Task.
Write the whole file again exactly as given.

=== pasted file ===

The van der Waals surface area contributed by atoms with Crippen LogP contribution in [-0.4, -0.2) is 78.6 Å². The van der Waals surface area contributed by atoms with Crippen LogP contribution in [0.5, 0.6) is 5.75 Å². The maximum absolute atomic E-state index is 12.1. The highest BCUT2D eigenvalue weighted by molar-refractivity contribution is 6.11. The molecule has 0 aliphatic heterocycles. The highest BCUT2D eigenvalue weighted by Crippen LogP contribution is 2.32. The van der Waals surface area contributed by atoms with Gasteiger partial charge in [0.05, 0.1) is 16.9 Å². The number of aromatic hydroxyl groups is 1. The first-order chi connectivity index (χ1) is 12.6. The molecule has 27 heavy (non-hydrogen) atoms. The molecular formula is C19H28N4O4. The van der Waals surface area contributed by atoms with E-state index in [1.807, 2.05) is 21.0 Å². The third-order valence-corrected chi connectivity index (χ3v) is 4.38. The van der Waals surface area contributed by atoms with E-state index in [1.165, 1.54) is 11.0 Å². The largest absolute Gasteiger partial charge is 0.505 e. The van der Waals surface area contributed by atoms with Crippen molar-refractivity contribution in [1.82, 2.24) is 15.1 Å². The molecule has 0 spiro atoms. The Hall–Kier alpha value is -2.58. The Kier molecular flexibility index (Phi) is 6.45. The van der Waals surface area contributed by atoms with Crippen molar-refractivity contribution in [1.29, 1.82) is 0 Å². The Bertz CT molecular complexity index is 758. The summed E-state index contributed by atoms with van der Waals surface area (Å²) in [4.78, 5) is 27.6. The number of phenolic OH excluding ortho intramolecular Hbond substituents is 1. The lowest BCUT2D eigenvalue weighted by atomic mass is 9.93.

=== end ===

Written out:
The van der Waals surface area contributed by atoms with Crippen LogP contribution in [-0.4, -0.2) is 78.6 Å². The van der Waals surface area contributed by atoms with Crippen LogP contribution in [0.5, 0.6) is 5.75 Å². The maximum absolute atomic E-state index is 12.1. The highest BCUT2D eigenvalue weighted by molar-refractivity contribution is 6.11. The molecule has 0 aliphatic heterocycles. The highest BCUT2D eigenvalue weighted by Crippen LogP contribution is 2.32. The van der Waals surface area contributed by atoms with Gasteiger partial charge in [0.05, 0.1) is 16.9 Å². The number of aromatic hydroxyl groups is 1. The first-order chi connectivity index (χ1) is 12.6. The molecule has 27 heavy (non-hydrogen) atoms. The molecular formula is C19H28N4O4. The van der Waals surface area contributed by atoms with E-state index in [1.807, 2.05) is 21.0 Å². The third-order valence-corrected chi connectivity index (χ3v) is 4.38. The van der Waals surface area contributed by atoms with E-state index in [1.165, 1.54) is 11.0 Å². The largest absolute Gasteiger partial charge is 0.505 e. The van der Waals surface area contributed by atoms with Crippen molar-refractivity contribution in [1.82, 2.24) is 15.1 Å². The molecule has 0 spiro atoms. The Hall–Kier alpha value is -2.58. The Kier molecular flexibility index (Phi) is 6.45. The van der Waals surface area contributed by atoms with Crippen molar-refractivity contribution in [1.29, 1.82) is 0 Å². The Bertz CT molecular complexity index is 758. The summed E-state index contributed by atoms with van der Waals surface area (Å²) in [4.78, 5) is 27.6. The number of phenolic OH excluding ortho intramolecular Hbond substituents is 1. The lowest BCUT2D eigenvalue weighted by atomic mass is 9.93.